Amanda Sorena

Blogger, Writer, Urban Adventurer

All I Really Need to Know I’m Learning From My 6-Year-Old

fxacqknzdiogkpnqj6djfxacqknzdiogkpnqj6djWhen we were pregnant with our first child, we chose to be “team green” and not find out the sex. We had done IVF to become pregnant and felt like we already knew so much about the baby. The whole process is terribly stressful and unromantic. There is nothing mystical about it; it’s all drugs, science and a few prayers. Choosing not to find out the sex added at least a little surprise to our journey.

But still, I was sure we were having a boy. Or rather, I convinced myself it was a boy because deep in my heart I really wanted a girl. When our doctor announced at birth that, “It’s a girl!” I blurted out, “Are you sure?” He handed her to me and sure enough, we had a daughter.

I was thrilled and terrified at the idea of raising a girl. On one hand, I’m a girl. I have some idea of what to expect. Right? Therein lies the problem; I expect it to be hard. I expect tween years and middle school. I expect times with hurt feelings, confusion and drama. Remembering my own trials and experiences sends a shiver up my spine. While I am lucky enough to have a close relationship with my own mother, I remember testing her limits when I was a kid.

As is often the case, your expectations of parenthood and the reality of it rarely converge. Our daughter is only six, but I find myself in awe of her. She is charismatic, opinionated, brave, brazen and caring (most of the time). At this stage in her life, she is not afraid of much. She makes friends easily and speaks her mind freely. In fact, the only real thing she gets in trouble with at school is for talking too much. (The apple doesn’t fall too far from the tree on that one.) I find myself searching for a way to bottle up this confidence and save it for a day in the not too distant future when she might need it.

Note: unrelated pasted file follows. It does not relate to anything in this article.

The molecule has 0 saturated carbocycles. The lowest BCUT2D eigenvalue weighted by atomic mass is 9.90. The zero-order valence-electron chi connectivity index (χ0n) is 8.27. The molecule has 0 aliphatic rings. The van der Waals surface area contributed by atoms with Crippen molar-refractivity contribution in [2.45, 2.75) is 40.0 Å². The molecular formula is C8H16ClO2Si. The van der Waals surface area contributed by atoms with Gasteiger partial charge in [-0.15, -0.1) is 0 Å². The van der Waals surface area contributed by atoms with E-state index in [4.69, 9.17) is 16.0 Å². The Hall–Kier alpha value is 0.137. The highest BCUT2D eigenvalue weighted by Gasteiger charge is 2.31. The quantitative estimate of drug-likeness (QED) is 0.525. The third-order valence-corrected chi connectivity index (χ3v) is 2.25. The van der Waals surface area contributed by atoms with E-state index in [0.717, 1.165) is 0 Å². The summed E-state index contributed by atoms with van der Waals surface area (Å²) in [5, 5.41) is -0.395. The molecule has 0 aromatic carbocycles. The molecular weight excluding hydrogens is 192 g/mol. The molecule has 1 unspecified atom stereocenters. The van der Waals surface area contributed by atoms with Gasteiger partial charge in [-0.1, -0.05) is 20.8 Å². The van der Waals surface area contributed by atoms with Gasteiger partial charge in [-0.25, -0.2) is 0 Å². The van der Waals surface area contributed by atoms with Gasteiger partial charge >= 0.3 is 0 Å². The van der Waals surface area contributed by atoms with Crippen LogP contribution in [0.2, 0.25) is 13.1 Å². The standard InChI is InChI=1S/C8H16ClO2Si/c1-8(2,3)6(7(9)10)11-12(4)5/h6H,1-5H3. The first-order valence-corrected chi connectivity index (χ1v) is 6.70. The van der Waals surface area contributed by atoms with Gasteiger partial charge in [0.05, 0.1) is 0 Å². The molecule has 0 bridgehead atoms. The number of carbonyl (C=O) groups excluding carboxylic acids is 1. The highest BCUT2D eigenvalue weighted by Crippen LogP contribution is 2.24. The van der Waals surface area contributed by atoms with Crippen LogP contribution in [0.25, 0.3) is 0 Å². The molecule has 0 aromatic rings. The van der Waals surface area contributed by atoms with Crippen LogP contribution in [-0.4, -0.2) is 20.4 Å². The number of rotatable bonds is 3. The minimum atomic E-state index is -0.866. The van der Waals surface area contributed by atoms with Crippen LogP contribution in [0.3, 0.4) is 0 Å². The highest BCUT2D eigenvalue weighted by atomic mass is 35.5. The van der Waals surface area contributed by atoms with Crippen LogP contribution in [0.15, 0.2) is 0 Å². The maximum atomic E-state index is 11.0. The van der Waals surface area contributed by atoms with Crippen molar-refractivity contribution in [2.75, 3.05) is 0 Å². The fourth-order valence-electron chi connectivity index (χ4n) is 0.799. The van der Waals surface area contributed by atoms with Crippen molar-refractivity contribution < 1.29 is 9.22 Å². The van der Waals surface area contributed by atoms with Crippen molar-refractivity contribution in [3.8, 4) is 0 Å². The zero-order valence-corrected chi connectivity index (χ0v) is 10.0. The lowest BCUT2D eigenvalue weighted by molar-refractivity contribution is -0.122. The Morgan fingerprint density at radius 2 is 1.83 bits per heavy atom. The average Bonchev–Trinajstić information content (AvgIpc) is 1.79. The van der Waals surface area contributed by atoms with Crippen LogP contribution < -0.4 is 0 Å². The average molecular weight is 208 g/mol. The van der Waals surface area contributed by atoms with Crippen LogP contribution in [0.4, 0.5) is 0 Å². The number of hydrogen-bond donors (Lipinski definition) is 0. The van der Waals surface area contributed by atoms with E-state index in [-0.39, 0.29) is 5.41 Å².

Last year, my father-in-law told me, “Don’t send her to kindergarten; it will ruin her.” I knew what he meant. We wanted to stay in this bubble where our girl was brave and outspoken. We wanted protect her from the inevitable harshness of making (and losing) new friends in her first year of school.

Of course, you can’t do that. And despite all my fears, our kindergarten year was pretty successful. She learned some key academic stuff, sure. But at this age, they’re really learning how to manage relationships, how to deal with people not always liking you, managing peer pressure and balancing group dynamics. That saying “All I ever needed to know, I learned in kindergarten” resonates with me now more than ever. Kindergarten is the big leagues with kids of different backgrounds all learning how to get along. I wondered how my daughter would fare. Would she thrive or shrink away under this new pressure?

Finally, this summer, I got to see everything she learned in kindergarten put to the test.

One day, we arrived at our community pool before any of our regular friends. My daughter quickly formed a new friendship with an older girl and they played happily together for more than an hour. Friendships at this age intensify quickly. She declared that this was her new best friend and she wanted to be with her constantly. She even told the other mother thank you for coming to the pool today because she was having so much fun with her new friend. That was all fine and good until this girl’s other friends arrived.